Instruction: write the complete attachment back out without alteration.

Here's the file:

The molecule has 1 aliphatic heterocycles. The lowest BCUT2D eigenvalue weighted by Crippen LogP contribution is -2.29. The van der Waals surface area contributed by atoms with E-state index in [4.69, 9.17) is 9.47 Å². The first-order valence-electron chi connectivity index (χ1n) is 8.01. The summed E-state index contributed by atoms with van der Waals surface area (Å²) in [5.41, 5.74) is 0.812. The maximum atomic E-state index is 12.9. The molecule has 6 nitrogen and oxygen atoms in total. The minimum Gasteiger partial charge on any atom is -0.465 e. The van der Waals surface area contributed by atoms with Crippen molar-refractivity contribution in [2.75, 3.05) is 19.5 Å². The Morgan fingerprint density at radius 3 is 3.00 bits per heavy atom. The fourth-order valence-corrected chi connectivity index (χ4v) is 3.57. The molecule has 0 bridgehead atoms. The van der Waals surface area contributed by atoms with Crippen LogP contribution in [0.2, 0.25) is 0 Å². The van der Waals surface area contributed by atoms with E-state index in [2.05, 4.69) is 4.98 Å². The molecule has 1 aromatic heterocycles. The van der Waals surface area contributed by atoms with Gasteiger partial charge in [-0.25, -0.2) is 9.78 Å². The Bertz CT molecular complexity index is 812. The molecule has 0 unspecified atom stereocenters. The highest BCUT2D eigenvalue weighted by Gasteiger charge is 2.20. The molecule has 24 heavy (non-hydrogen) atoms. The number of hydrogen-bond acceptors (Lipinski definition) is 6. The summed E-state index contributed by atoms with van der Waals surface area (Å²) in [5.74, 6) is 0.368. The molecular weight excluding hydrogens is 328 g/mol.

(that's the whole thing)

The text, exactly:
The molecule has 1 aliphatic heterocycles. The lowest BCUT2D eigenvalue weighted by Crippen LogP contribution is -2.29. The van der Waals surface area contributed by atoms with E-state index in [4.69, 9.17) is 9.47 Å². The first-order valence-electron chi connectivity index (χ1n) is 8.01. The summed E-state index contributed by atoms with van der Waals surface area (Å²) in [5.41, 5.74) is 0.812. The maximum atomic E-state index is 12.9. The molecule has 6 nitrogen and oxygen atoms in total. The minimum Gasteiger partial charge on any atom is -0.465 e. The van der Waals surface area contributed by atoms with Crippen molar-refractivity contribution in [2.75, 3.05) is 19.5 Å². The Morgan fingerprint density at radius 3 is 3.00 bits per heavy atom. The fourth-order valence-corrected chi connectivity index (χ4v) is 3.57. The molecule has 0 bridgehead atoms. The van der Waals surface area contributed by atoms with Crippen LogP contribution in [0.2, 0.25) is 0 Å². The van der Waals surface area contributed by atoms with E-state index in [2.05, 4.69) is 4.98 Å². The molecule has 1 aromatic heterocycles. The van der Waals surface area contributed by atoms with Gasteiger partial charge in [-0.25, -0.2) is 9.78 Å². The Bertz CT molecular complexity index is 812. The molecule has 0 unspecified atom stereocenters. The highest BCUT2D eigenvalue weighted by Gasteiger charge is 2.20. The molecule has 24 heavy (non-hydrogen) atoms. The number of hydrogen-bond acceptors (Lipinski definition) is 6. The summed E-state index contributed by atoms with van der Waals surface area (Å²) in [5.74, 6) is 0.368. The molecular weight excluding hydrogens is 328 g/mol.